Justice Breyer concurred in part and dissented in part.69 He concurred with Justice Alito that § 3702(1) violated the anticommandeering rule, but thought New Jersey’s victory should be “mostly Pyrrhic.”70 He argued Congress sought to “keep sports gambling from spreading.”71 While § 3702(1) did this impermissibly, Justice Breyer agreed with Justice Ginsburg that § 3702(2) was a constitutional exercise of Congress’s power to regulate interstate commerce that could stand alone as an independent means to prevent the spread of sports gambling.72
Although it purported to conduct a traditional severability analysis, the Court made subtle but important departures from that test; these deviations may signal a shift toward saving fewer regulatory schemes. Courts going back as far as Marbury v. Madison73 have maintained a robust, if at times implicit, presumption of severability,74 and the basic rules of severability doctrine have remained largely consistent for decades. The Murphy majority made three key departures from that doctrine. First, the Court focused on the alignment between separate statutory schemes, rather than the viability of the valid remainder, to conclude Congress would not have preferred severing. Second, the majority declined to sever in the context of uncertainty — but the traditional test would find uncertainty a reason to sever. Third, the Court eschewed the typical severability focus on Congress’s overall goal to instead take a step-by-step approach that compared the effect of the severed statute to the invalidated portion. Cumulatively, these departures led the Court to an outcome that defies the typical schema of severability decisions and creates new uncertainty for regulatory schemes.
Courts assess severability with a “well-established” framework: “Unless it is evident that the Legislature would not have enacted those provisions which are within its power, independently of that which is not, the invalid part may be dropped if what is left is fully operative as a law.”75 This test supports severing when: (1) the statute’s remaining, valid part is “capable of functioning independently”;76 and (2) Congress would have preferred “what is left . . . to no statute at all.”77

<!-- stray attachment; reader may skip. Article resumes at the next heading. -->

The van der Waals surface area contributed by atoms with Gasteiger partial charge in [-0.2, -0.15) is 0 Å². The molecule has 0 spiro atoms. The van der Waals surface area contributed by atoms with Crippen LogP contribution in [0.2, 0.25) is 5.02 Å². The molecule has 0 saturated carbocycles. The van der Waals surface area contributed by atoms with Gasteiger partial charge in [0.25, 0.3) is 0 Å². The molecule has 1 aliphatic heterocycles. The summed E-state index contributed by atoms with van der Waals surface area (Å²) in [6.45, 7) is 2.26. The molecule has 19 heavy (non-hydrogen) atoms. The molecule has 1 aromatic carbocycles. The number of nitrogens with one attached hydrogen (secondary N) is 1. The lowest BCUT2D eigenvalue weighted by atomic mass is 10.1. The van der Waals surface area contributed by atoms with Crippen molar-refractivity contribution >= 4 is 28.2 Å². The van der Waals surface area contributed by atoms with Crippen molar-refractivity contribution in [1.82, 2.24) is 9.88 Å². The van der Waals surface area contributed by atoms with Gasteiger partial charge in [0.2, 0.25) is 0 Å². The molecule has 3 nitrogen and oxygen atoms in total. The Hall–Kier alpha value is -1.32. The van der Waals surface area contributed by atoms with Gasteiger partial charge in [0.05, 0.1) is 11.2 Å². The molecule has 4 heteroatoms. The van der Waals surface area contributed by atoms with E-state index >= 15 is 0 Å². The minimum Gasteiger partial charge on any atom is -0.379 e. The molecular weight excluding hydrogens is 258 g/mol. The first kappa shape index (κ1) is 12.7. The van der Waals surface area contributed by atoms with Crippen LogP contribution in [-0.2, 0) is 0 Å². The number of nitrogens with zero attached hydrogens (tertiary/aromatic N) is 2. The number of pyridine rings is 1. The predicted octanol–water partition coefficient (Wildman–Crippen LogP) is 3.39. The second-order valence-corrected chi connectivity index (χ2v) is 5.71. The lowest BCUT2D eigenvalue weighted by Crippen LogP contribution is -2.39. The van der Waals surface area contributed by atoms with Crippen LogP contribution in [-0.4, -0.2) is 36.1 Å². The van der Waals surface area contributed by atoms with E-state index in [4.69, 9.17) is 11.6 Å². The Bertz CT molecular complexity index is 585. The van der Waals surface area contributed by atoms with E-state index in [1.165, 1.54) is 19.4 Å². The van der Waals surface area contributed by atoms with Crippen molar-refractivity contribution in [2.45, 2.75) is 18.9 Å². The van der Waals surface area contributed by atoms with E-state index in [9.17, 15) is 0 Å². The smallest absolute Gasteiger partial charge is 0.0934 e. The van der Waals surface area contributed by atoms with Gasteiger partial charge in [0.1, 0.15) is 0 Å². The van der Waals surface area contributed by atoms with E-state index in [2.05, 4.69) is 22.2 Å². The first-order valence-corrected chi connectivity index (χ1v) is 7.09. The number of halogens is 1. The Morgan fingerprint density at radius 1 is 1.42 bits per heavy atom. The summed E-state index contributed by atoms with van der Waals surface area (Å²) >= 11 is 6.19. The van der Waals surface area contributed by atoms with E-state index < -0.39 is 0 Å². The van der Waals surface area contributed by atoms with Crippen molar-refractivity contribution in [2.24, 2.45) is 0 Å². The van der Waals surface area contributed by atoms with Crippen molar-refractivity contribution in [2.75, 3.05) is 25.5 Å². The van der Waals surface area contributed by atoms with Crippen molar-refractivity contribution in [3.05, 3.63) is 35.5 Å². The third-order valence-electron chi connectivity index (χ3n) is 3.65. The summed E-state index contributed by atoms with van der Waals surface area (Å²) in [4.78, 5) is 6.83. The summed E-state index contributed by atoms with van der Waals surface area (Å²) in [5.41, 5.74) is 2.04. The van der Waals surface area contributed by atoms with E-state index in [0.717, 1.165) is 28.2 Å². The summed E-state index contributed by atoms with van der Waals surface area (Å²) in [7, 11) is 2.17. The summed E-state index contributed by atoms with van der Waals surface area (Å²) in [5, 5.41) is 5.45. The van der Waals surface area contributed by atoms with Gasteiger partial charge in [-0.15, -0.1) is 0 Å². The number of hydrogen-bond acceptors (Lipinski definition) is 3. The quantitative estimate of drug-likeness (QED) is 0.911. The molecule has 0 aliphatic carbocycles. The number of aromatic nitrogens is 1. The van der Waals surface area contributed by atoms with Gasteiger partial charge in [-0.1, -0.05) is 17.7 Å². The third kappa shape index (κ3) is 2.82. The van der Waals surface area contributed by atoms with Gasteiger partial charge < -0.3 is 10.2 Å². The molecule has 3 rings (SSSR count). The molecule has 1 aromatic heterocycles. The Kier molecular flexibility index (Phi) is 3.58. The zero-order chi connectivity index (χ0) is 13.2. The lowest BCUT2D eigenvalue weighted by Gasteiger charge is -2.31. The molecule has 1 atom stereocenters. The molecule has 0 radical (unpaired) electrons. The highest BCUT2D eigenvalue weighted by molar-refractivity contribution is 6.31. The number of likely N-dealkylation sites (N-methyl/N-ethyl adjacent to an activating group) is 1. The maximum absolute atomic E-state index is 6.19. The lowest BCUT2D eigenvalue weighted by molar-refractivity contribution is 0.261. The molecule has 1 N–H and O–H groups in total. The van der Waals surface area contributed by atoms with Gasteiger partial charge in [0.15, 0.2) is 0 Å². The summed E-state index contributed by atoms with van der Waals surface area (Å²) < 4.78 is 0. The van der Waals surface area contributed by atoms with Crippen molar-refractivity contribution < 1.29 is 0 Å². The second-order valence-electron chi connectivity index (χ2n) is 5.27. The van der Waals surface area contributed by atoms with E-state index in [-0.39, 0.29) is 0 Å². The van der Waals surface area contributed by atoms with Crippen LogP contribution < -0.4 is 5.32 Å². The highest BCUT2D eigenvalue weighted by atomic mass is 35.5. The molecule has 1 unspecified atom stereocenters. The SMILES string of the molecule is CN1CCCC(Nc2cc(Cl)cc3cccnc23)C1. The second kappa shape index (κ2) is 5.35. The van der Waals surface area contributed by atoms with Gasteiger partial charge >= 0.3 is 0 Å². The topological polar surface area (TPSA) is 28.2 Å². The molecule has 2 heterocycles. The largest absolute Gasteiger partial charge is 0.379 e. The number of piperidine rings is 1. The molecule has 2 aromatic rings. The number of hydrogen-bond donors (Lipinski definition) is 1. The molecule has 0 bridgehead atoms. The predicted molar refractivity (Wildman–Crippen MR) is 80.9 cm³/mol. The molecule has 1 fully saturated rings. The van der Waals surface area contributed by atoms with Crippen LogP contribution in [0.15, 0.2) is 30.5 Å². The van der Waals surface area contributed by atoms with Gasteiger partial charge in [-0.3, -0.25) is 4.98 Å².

A strong presumption of severability buttresses this framework. Justices and commentators agree that courts maintain a robust presumption in favor of severing when severability is raised.78 Indeed, the Court has instructed, “‘[W]hen confronting a constitutional flaw in a statute, we try to limit the solution to the problem,’ severing any ‘problematic portions while leaving the remainder intact.’”79 The traditional two-part test embodies this presumption: it requires legislative intent contrary to severability to be evident — that is, obvious — for a court to decline severing on the basis of that intent. For example, Free Enterprise Fund v. Public Co. Accounting Oversight Board80 rejected arguments against severability because “nothing in the statute’s text or historical context ma[de] it ‘evident’ that Congress . . . would have preferred no [scheme] to [the severed one].”81 The Murphy majority departed from this presumption and every part of the framework.
Murphy deviated by focusing on PASPA’s “coherence,” rather than its ability to function independently. Justice Alito noted that most federal sports-gambling law creates a “coherent” scheme that respects states’ decisions by imposing federal liability only for gambling a state already prohibits.82 In contrast, he reasoned, § 3702(2), once severed from § 3702(1), would “cease to implement any coherent federal policy”83 because it would prohibit sports gambling that was legal under state law but allow sports gambling that state law prohibited.84 The Court concluded this was “exactly the opposite of the general federal approach to gambling,” and would “implement a perverse policy that undermines whatever policy is favored by . . . a State.”85 This analysis affronts traditional severability doctrine. First, the relevant inquiry is not whether the severed scheme differs from other statutory schemes. Rather, the focus is whether the scheme is “fully operative as a law”86; if it is “incapable of functioning independently,”87 this counts against congressional intent, but mere oddity does not render a law inoperative. Second, as Justices Ginsburg and Breyer argued, the new scheme would be capable of functioning independently.88 Murphy itself shows that sports leagues were capable of enforcing PASPA through suits — without imposing enforcement costs on the Attorney General. Third, the Court overlooked the obvious: Congress built that very “perverse policy” into the original scheme of PASPA. It always differed from the general federal gambling scheme because Congress wanted to override states’ decisions about sports gambling.89 The Court’s focus on “coherence” represents a critical departure from severability doctrine.